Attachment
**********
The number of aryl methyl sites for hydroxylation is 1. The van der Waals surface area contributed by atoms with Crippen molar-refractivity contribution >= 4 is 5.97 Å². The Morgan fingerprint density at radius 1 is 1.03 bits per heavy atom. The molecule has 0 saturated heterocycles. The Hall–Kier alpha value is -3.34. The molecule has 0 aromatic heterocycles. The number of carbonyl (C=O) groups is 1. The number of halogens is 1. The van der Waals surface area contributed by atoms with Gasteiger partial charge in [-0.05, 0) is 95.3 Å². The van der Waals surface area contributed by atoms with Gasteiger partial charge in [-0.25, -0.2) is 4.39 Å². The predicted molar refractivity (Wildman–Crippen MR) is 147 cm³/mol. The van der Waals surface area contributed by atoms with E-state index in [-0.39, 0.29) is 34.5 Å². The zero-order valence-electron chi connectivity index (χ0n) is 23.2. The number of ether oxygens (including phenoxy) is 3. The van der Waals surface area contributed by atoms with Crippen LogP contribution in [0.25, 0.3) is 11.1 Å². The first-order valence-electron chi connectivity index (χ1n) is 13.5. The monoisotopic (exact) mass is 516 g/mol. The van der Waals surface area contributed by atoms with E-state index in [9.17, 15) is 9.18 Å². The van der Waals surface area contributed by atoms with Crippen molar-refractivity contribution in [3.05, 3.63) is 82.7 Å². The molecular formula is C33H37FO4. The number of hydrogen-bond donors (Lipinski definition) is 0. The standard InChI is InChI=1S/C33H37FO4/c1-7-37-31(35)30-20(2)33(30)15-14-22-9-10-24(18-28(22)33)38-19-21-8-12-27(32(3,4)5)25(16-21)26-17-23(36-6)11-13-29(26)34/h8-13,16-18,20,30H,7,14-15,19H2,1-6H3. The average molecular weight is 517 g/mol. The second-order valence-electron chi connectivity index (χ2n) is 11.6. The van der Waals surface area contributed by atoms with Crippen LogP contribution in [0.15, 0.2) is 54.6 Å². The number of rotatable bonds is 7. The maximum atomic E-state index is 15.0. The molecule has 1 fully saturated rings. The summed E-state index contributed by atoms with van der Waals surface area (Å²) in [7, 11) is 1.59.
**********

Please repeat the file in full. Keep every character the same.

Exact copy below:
The number of aryl methyl sites for hydroxylation is 1. The van der Waals surface area contributed by atoms with Crippen molar-refractivity contribution >= 4 is 5.97 Å². The Morgan fingerprint density at radius 1 is 1.03 bits per heavy atom. The molecule has 0 saturated heterocycles. The Hall–Kier alpha value is -3.34. The molecule has 0 aromatic heterocycles. The number of carbonyl (C=O) groups is 1. The number of halogens is 1. The van der Waals surface area contributed by atoms with Gasteiger partial charge in [-0.05, 0) is 95.3 Å². The van der Waals surface area contributed by atoms with Gasteiger partial charge in [-0.25, -0.2) is 4.39 Å². The predicted molar refractivity (Wildman–Crippen MR) is 147 cm³/mol. The van der Waals surface area contributed by atoms with E-state index in [-0.39, 0.29) is 34.5 Å². The zero-order valence-electron chi connectivity index (χ0n) is 23.2. The number of ether oxygens (including phenoxy) is 3. The van der Waals surface area contributed by atoms with Crippen LogP contribution in [0.25, 0.3) is 11.1 Å². The first-order valence-electron chi connectivity index (χ1n) is 13.5. The monoisotopic (exact) mass is 516 g/mol. The van der Waals surface area contributed by atoms with E-state index in [9.17, 15) is 9.18 Å². The van der Waals surface area contributed by atoms with Crippen molar-refractivity contribution in [3.05, 3.63) is 82.7 Å². The molecular formula is C33H37FO4. The number of hydrogen-bond donors (Lipinski definition) is 0. The standard InChI is InChI=1S/C33H37FO4/c1-7-37-31(35)30-20(2)33(30)15-14-22-9-10-24(18-28(22)33)38-19-21-8-12-27(32(3,4)5)25(16-21)26-17-23(36-6)11-13-29(26)34/h8-13,16-18,20,30H,7,14-15,19H2,1-6H3. The average molecular weight is 517 g/mol. The second-order valence-electron chi connectivity index (χ2n) is 11.6. The van der Waals surface area contributed by atoms with Crippen LogP contribution in [0.15, 0.2) is 54.6 Å². The number of rotatable bonds is 7. The maximum atomic E-state index is 15.0. The molecule has 1 fully saturated rings. The summed E-state index contributed by atoms with van der Waals surface area (Å²) in [7, 11) is 1.59.